More on this new issue soon
In the meantime...
EMERGING DISEASE ISSUE FOR MEXICO SHRIMP FARMING
Mexico - shrimp farming is facing a mysterious disease problem
UPDATE 17/08/13: Laboratory results reported as follows
"The preliminary findings of the official laboratories in shrimp analyzed show a wide variety of genres such as Vibrio and Aeromonas bacteria that affect the body called the hepatopancreas, which were also identified high concentrations of heavy metals such as cadmium, lead and arsenic and a high viral load for Hypodermic disease and Infectious Hematopoietic Necrosis, IHHNV, "the statement added.
See article link titled Shrimp disease MEXICO
Excerpt from article:
A state official reported that there were 520 farms in the state with 35,000 hectares of ponds. On farms, mortalities varied from 15 to 85 percent.
The states of Sonora and Nayarit face similar problems.
Ten different laboratories are attempting to determine what is causing the mortalities, including Dr. Donald Lightner’s laboratory at the University of Arizona in the United States.
Source: Boletín CNA (Ecuador’s Cámara Nacional de Acuacultura). Editor, Jorge Tejada (email@example.com). Daños en Cultivo de Camarón Dejará Pérdidas Millonarias [Google Translate]. June 21, 2013.
UPDATE 27 AUGUST 2013
Mexico has EMS
See link: Mexico has EMS/AHPNS [Bob Rosenberry] 
UPDATE 20 March 2014
Neil Gervais in an interview with Shrimp News International says;
How EMS got into Mexico is not known and probably will never be known. Why they’re susceptible is because of the way they were selected. Now hatcheries in Mexico are looking for animals that are disease tolerant in non-biosecure environments. I don’t think EMS will be as devastating when—and I do mean “when”, not “if”— it crosses the borders into Central and South America. I believe this because no country south of Mexico is using animals that were exclusively SPF and selected for growth only.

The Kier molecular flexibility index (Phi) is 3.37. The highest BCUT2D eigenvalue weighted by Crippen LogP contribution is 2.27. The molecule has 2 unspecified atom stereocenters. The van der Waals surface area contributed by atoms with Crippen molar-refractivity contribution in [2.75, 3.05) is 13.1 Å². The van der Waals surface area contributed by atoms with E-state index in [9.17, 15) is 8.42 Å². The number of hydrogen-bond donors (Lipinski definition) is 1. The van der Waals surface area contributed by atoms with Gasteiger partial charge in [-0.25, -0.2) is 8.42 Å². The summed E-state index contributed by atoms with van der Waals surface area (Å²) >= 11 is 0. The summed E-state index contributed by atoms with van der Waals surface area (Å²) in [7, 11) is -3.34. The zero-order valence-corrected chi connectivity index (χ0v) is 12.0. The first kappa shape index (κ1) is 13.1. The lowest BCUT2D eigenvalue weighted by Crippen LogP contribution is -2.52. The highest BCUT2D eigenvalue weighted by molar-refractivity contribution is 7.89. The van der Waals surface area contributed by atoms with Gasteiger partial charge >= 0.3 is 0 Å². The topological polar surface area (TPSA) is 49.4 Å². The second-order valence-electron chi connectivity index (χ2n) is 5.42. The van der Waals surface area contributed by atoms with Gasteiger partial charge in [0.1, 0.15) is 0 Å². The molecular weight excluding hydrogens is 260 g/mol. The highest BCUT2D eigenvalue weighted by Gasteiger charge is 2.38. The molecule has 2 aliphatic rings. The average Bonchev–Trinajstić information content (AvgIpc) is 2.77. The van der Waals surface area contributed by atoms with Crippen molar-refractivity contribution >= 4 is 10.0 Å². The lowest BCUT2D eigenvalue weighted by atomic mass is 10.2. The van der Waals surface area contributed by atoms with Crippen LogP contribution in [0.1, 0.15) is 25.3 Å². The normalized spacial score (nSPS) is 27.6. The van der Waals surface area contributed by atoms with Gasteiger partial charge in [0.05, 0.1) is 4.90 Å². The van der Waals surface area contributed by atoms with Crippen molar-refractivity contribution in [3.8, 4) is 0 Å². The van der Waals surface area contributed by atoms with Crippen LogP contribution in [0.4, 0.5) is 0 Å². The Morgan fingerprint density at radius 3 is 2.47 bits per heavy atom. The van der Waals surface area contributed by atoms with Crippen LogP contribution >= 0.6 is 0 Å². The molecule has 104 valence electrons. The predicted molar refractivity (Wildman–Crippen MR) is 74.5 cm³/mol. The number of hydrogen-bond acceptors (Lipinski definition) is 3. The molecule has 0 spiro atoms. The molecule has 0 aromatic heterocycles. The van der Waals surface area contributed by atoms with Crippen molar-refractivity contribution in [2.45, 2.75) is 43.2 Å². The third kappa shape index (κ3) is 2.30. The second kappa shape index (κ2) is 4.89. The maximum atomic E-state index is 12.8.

See link for the full interview.
To quote Huffington's post, Periplaneta japonica has special powers: it can withstand the New York winter, outdoors in the freezing cold.
Whilst the subject is still debated, there are some who say that, as any other invasive species, this cockroach should be monitored.
Will competition with other American cockroaches eliminate the new comer? Or will it multiply and thrive as it did in Asia, where this is a common pest?
Only time will tell... and perhaps the horizon scanning function of IBIS will help come up with an answer faster.
Viral nervous necrosis is resulting in severe economic impacts on the farmed marine finfish sector across South East Asia. It seems as marine finfish aquaculture increases throughout the Asia/Pacific so do problems associated with VNN. You could safely say that nearly everyone in the Asia/Pacific marine finfish aquaculture industry has encountered problems associated with a nasty nodavirus. The recent problems on a grouper farm in the Philippines (de la Pena /et al/. Bulletin of the EAFP 2011, 31, 129-138) is a timely example of how VNN manifests to impact heavily on an emerging and potentially lucrative industry. In this case the source was the farms' stockfeed influents, trash fish. VNN or no VNN, the practice of feeding aquatic animals of unknown health status to other aquatic animals seems to be at the root of this and many similar health problems in aquaculture.
Forecast: VNN will most likely be the biggest bottleneck to grouper production in the S.E. Asian region until better health management can be implemented across this aquaculture sector.
Streptococcus agalactiae, the crouching tiger-hidden dragon of Asian aquaculture and other tilapia-producing countries.
Vibrio parahaemolyticus & Vibrio vulnificus concerns coastal residents, summer USA, east coast.
These issues have been closely followed by the IBIS intelligence community since 2009.
Please feel free to update this emerging issues blog. Meanwhile, see the links below for more information.